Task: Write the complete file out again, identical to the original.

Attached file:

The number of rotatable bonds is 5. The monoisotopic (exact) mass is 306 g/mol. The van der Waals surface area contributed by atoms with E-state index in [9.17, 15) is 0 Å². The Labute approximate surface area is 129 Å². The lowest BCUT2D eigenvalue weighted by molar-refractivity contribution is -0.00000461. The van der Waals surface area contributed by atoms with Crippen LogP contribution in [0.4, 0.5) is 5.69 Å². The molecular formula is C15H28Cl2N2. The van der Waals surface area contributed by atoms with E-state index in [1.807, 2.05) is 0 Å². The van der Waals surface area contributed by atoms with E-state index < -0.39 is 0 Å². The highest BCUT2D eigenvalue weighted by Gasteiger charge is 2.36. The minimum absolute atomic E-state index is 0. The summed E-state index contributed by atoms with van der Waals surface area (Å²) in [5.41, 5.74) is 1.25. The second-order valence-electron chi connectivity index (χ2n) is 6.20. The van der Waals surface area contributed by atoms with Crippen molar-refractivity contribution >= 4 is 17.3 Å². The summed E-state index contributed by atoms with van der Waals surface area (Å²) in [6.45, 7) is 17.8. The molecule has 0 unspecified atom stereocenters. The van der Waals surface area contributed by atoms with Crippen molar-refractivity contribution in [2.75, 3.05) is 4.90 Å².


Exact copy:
The number of rotatable bonds is 5. The monoisotopic (exact) mass is 306 g/mol. The van der Waals surface area contributed by atoms with E-state index in [9.17, 15) is 0 Å². The Labute approximate surface area is 129 Å². The lowest BCUT2D eigenvalue weighted by molar-refractivity contribution is -0.00000461. The van der Waals surface area contributed by atoms with Crippen LogP contribution in [0.4, 0.5) is 5.69 Å². The molecular formula is C15H28Cl2N2. The van der Waals surface area contributed by atoms with E-state index in [1.807, 2.05) is 0 Å². The van der Waals surface area contributed by atoms with E-state index < -0.39 is 0 Å². The highest BCUT2D eigenvalue weighted by Gasteiger charge is 2.36. The minimum absolute atomic E-state index is 0. The summed E-state index contributed by atoms with van der Waals surface area (Å²) in [5.41, 5.74) is 1.25. The second-order valence-electron chi connectivity index (χ2n) is 6.20. The van der Waals surface area contributed by atoms with Crippen molar-refractivity contribution >= 4 is 17.3 Å². The summed E-state index contributed by atoms with van der Waals surface area (Å²) in [6.45, 7) is 17.8. The molecule has 0 unspecified atom stereocenters. The van der Waals surface area contributed by atoms with Crippen molar-refractivity contribution in [2.75, 3.05) is 4.90 Å².